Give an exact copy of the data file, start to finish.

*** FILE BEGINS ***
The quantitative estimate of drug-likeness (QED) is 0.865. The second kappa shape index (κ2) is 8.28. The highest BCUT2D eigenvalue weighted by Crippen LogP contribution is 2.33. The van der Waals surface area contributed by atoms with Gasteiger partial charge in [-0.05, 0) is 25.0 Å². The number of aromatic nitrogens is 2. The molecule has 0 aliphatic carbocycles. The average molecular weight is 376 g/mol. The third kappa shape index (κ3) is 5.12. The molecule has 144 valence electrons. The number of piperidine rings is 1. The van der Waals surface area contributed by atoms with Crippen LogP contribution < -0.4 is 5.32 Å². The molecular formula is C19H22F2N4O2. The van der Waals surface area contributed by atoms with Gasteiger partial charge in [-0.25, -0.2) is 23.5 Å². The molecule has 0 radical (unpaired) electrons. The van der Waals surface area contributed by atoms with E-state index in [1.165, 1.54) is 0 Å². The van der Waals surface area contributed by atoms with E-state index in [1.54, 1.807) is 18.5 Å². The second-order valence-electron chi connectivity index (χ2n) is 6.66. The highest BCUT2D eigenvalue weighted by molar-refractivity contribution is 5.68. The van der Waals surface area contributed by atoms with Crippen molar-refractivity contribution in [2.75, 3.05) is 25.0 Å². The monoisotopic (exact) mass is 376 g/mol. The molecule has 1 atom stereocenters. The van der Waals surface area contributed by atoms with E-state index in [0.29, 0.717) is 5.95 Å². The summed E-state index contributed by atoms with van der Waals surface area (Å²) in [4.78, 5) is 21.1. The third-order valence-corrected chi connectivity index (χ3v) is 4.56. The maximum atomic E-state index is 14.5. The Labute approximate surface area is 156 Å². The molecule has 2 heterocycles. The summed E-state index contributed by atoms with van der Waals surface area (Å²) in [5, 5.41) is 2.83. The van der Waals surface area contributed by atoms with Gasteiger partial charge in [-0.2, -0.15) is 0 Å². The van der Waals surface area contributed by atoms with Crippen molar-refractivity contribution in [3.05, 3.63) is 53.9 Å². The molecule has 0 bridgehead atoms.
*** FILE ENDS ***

The quantitative estimate of drug-likeness (QED) is 0.865. The second kappa shape index (κ2) is 8.28. The highest BCUT2D eigenvalue weighted by Crippen LogP contribution is 2.33. The van der Waals surface area contributed by atoms with Gasteiger partial charge in [-0.05, 0) is 25.0 Å². The number of aromatic nitrogens is 2. The molecule has 0 aliphatic carbocycles. The average molecular weight is 376 g/mol. The third kappa shape index (κ3) is 5.12. The molecule has 144 valence electrons. The number of piperidine rings is 1. The van der Waals surface area contributed by atoms with Crippen LogP contribution < -0.4 is 5.32 Å². The molecular formula is C19H22F2N4O2. The van der Waals surface area contributed by atoms with Gasteiger partial charge in [-0.25, -0.2) is 23.5 Å². The molecule has 0 radical (unpaired) electrons. The van der Waals surface area contributed by atoms with E-state index in [1.165, 1.54) is 0 Å². The van der Waals surface area contributed by atoms with E-state index in [1.54, 1.807) is 18.5 Å². The second-order valence-electron chi connectivity index (χ2n) is 6.66. The highest BCUT2D eigenvalue weighted by molar-refractivity contribution is 5.68. The van der Waals surface area contributed by atoms with Crippen molar-refractivity contribution in [2.75, 3.05) is 25.0 Å². The monoisotopic (exact) mass is 376 g/mol. The molecule has 1 atom stereocenters. The van der Waals surface area contributed by atoms with E-state index in [0.29, 0.717) is 5.95 Å². The summed E-state index contributed by atoms with van der Waals surface area (Å²) in [4.78, 5) is 21.1. The third-order valence-corrected chi connectivity index (χ3v) is 4.56. The maximum atomic E-state index is 14.5. The Labute approximate surface area is 156 Å². The molecule has 2 heterocycles. The summed E-state index contributed by atoms with van der Waals surface area (Å²) in [5, 5.41) is 2.83. The van der Waals surface area contributed by atoms with Gasteiger partial charge in [-0.2, -0.15) is 0 Å². The van der Waals surface area contributed by atoms with Crippen molar-refractivity contribution in [3.05, 3.63) is 53.9 Å². The molecule has 0 bridgehead atoms.